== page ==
Report Shows OSHA Falls Short With Oil and Gas Drilling Safety

As many of our readers know, there are a lot of oil and gas drilling companies here in Texas that try very hard to make sure that their employees are in a safe working environment. They often do this by following OSHA regulations that are supposed to be designed to eliminate the risk of workplace injuries. But a recent investigation done by the Houston Chronicle discovered that these regulations might not be as up-to-date as people think.

Most people think that after the 2010 Deepwater Horizon spill occurred, government regulators adopted newer, safer regulations for all oil and gas drilling rigs. But according to reports, these new safety regulations were only for offshore rigs. This meant that many drilling sites here in Texas were still using out-of-date equipment that might not even be that safe.

In fact, the newspaper pointed out that federal authorities have failed for the last 22 years to implement new safety procedures and regulations for onshore drilling. As noted by R. Dean Wingo, the retired Texas-based assistant regional administrator for OSHA, "offshore drilling is a lot safer than onshore."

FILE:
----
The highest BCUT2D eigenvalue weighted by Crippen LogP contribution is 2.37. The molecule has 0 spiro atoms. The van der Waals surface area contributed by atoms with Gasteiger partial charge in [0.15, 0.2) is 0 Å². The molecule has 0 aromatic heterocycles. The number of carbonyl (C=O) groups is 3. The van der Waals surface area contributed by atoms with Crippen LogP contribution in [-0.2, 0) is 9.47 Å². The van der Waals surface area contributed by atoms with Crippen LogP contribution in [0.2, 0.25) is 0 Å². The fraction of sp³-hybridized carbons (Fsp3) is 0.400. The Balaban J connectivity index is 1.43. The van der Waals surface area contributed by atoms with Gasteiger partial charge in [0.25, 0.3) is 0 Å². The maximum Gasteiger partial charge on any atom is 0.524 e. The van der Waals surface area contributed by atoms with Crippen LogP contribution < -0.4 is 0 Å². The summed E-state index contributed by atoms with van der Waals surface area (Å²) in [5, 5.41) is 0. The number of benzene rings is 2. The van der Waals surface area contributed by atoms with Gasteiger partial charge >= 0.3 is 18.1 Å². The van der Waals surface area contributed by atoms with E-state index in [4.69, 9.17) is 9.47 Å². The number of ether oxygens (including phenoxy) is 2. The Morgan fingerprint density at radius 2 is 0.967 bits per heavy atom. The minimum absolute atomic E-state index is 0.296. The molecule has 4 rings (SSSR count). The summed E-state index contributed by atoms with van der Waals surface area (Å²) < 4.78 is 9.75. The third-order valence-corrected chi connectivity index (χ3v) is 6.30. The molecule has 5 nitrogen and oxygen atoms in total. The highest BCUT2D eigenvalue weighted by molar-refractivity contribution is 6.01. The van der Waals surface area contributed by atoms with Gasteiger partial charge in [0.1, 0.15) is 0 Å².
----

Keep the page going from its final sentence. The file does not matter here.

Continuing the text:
This is a huge problem for many oil and gas drilling companies that want to ensure the safety of their workers but are unable to because of outdated regulations. Meanwhile, investigators continue to blame some onshore drilling companies for the dangers because of their mobile worksites. Some argue that safety cannot be improved because OSHA cannot confirm a danger when the site is constantly moving. Unfortunately, this speculative argument is doing workers and employers little good when it comes to actually improving workplace safety.

Source: The Insurance Journal, "Report: Texas Accounts 40% of U.S. Oil Field Deaths," The Associated Press, March 10, 2014

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